John Updike once said that “writing criticism is to writing fiction and poetry as hugging the shore is to sailing in the open sea.” There are plenty of people who would agree with this view but not that many who can empathise with it on more than a metaphorical level. Richard Butcher, the head of dispute resolution at Payne Hicks Beach, is someone who knows more about the allure of sailing than the man on the Clapham omnibus. Indeed, it is possible that he knows more about sailing per se than just about anyone.
Butcher might not have Updike’s command of language but he is eminently well qualified to discuss the differences between life on shore and at sea. He was educated at Torquay Boys Grammar School and life in south Devon enabled him to start sailing in the waters of the English Riviera at the age of 10. From the moment he set foot in a dinghy, he was smitten. His teenage years were spent largely on the water and his choice of university – Southampton – ensured easy access to the ocean.
Allied with his devotion to sailing was a powerful competitive streak, and before long Butcher had become a British champion. “I won the Fireball class in 1972,” he recalls, adding that he won again the following year. His proficiency in two-man dinghy racing did not go unnoticed –Butcher was soon asked to represent his country. “I ended up winning five British dinghy sailing championships by 1979 and competed in the pre-Olympics.”
But then Butcher had to make a choice. “I would have loved to represent Britain in the Olympics but I was in the middle of my training contract and I would have had to take 13 weeks off to compete. This was back in the days when there was no sponsorship – in fact, no money at all in sailing. It just wasn’t an option..” In the event, Russia’s 1979 invasion of Afghanistan saw the United States boycott the 1980 Moscow Olympic Games – and British sailing team followed suit. Asked if this sweetened the blow of his own agonising decision to commit to the law, Butcher is unequivocal: “No. The team trained and worked so hard and shouldn’t have become a pawn in international politics. And while I’ve got over it now, I would have loved nothing better than to bring home a gold medal.”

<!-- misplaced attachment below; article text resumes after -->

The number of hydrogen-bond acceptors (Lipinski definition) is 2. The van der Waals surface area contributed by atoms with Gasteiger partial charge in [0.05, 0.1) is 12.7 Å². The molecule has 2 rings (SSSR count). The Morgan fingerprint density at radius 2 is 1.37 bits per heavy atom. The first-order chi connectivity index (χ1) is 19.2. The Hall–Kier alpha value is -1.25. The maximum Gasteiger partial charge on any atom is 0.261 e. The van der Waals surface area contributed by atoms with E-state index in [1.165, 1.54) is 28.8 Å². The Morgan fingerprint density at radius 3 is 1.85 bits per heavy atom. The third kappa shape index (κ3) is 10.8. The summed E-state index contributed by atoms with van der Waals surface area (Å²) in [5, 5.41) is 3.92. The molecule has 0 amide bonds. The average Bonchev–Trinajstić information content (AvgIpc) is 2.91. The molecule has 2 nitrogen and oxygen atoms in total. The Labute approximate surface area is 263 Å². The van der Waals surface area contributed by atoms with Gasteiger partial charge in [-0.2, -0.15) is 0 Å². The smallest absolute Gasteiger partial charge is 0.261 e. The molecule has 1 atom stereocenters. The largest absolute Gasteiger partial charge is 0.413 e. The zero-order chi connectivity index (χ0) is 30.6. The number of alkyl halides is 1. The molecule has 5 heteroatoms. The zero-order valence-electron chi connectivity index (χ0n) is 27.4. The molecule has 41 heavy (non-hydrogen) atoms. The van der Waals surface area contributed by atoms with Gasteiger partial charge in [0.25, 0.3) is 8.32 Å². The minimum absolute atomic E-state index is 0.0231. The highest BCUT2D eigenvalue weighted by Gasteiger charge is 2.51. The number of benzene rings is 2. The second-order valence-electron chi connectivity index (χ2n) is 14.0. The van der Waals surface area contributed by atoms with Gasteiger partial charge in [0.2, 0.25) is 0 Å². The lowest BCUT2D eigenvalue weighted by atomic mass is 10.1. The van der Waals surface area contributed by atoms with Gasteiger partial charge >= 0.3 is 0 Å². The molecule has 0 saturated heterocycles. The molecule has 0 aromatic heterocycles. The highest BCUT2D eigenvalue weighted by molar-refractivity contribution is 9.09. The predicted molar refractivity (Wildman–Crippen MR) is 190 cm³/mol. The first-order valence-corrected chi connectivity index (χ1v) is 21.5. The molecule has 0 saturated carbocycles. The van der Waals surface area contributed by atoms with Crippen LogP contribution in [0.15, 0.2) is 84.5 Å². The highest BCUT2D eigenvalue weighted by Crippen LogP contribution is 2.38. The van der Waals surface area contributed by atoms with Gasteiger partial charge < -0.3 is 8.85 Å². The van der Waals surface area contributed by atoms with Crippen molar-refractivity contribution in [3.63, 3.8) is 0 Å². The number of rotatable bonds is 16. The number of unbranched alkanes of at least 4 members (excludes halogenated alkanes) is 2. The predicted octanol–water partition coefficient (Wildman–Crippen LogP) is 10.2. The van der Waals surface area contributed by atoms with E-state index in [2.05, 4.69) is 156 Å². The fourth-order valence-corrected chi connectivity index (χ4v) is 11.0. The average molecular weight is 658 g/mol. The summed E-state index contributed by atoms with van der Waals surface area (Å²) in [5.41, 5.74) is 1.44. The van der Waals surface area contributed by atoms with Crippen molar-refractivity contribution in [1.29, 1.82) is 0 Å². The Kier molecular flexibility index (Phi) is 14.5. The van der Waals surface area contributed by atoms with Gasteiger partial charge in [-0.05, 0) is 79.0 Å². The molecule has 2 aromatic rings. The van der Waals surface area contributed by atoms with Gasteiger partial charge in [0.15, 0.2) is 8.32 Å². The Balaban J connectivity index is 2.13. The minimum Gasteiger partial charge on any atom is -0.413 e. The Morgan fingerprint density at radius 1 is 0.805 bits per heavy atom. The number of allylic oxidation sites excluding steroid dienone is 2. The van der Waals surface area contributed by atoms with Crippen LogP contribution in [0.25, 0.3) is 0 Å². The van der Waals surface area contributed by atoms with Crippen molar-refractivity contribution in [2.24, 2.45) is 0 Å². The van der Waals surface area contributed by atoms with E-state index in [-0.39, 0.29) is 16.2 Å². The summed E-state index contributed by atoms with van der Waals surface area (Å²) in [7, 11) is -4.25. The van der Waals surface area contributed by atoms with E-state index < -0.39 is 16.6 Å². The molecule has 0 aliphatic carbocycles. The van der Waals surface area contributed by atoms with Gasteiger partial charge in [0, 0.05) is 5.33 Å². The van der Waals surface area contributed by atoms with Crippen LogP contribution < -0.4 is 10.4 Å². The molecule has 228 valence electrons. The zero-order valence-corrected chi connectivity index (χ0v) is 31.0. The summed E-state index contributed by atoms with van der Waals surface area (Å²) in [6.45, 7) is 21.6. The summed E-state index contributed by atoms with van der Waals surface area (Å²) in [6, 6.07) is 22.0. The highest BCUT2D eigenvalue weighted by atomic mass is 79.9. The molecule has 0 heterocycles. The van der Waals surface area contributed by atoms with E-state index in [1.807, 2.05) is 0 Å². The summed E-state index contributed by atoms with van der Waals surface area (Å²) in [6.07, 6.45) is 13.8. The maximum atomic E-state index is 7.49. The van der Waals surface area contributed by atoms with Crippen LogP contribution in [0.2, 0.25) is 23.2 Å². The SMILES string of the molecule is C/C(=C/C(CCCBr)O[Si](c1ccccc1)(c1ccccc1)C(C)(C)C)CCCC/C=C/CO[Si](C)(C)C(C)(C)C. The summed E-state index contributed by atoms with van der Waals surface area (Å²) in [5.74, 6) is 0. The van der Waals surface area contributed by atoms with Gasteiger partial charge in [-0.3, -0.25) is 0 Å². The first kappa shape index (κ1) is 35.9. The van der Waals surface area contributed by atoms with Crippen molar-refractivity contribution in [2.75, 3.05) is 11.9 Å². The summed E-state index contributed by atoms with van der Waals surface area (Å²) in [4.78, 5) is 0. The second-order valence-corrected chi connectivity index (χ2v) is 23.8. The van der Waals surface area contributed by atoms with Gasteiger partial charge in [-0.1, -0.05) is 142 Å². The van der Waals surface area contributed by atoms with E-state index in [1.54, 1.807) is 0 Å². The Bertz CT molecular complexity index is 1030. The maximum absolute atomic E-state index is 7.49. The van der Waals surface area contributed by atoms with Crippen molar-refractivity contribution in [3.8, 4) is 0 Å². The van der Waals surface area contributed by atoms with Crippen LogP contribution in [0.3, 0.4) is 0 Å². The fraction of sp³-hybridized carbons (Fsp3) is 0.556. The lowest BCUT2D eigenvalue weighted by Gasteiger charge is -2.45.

Despite his disappointment, sailing has remained a lifelong passion. He has carved out a successful practice in which he represents a who’s who of the sailing industry from world-class competitors such as Dame Ellen MacArthur and 2004 Olympics double gold medallist Ben Ainslie to a number of well-known marine businesses. His intricate understanding of competitive sailing gives him possibly a unique ability to comprehend its legal issues. As he puts it: “I know what it takes for my clients to be successful and as such have a tremendous respect for them. Hopefully they respect me for what I bring to the table, too.”
Respect clearly flows both ways insofar as Ellen MacArthur is concerned. She appointed Butcher a trustee of the charity she created to help children suffering from leukaemia and other serious illnesses. Sailing with such children is “intensely rewarding and fulfilling,” according to Butcher: “It’s difficult to explain quite what the kids have been through and the effect on their families – it’s heart-rending. But when we take them out sailing we get a wonderful response. The look on their faces is fantastic.”
As for the allure of sailing itself: “It’s being in the open air, the physicality, the need to be pretty fit, the tactical challenges – all of these things make it exhilarating but then on top of that you’ve got the constantly changing weather, wind and waves. It’s a real buzz.”
Updike might have put it differently, but for Richard Butcher being a lawyer is as to sailing? well, pretty much the same thing.
Richard will be competing in the JP Morgan Round the Island Race, around the Isle of Wight on 23 June, with 10 children in remission from leukaemia and cancer. For more information see www.ellenmacarthurtrust.org